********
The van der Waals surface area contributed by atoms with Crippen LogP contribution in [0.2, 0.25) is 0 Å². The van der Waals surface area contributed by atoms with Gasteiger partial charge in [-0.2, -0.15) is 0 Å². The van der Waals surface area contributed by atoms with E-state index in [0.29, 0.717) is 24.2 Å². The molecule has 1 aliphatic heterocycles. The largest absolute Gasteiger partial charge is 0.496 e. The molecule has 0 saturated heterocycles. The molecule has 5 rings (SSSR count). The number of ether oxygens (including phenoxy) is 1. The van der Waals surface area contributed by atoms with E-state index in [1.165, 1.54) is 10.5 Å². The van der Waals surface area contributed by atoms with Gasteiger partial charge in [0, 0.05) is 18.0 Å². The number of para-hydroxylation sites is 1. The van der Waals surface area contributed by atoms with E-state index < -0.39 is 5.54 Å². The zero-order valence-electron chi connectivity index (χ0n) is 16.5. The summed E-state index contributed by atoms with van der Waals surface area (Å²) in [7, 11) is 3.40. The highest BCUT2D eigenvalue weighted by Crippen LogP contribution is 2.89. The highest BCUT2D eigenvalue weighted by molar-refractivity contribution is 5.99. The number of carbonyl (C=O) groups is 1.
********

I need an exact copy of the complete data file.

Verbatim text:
The van der Waals surface area contributed by atoms with Crippen LogP contribution in [0.2, 0.25) is 0 Å². The van der Waals surface area contributed by atoms with Gasteiger partial charge in [-0.2, -0.15) is 0 Å². The van der Waals surface area contributed by atoms with E-state index in [0.29, 0.717) is 24.2 Å². The molecule has 1 aliphatic heterocycles. The largest absolute Gasteiger partial charge is 0.496 e. The molecule has 0 saturated heterocycles. The molecule has 5 rings (SSSR count). The number of ether oxygens (including phenoxy) is 1. The van der Waals surface area contributed by atoms with E-state index in [1.165, 1.54) is 10.5 Å². The van der Waals surface area contributed by atoms with Gasteiger partial charge in [0, 0.05) is 18.0 Å². The number of para-hydroxylation sites is 1. The van der Waals surface area contributed by atoms with E-state index < -0.39 is 5.54 Å². The zero-order valence-electron chi connectivity index (χ0n) is 16.5. The summed E-state index contributed by atoms with van der Waals surface area (Å²) in [7, 11) is 3.40. The highest BCUT2D eigenvalue weighted by Crippen LogP contribution is 2.89. The highest BCUT2D eigenvalue weighted by molar-refractivity contribution is 5.99. The number of carbonyl (C=O) groups is 1.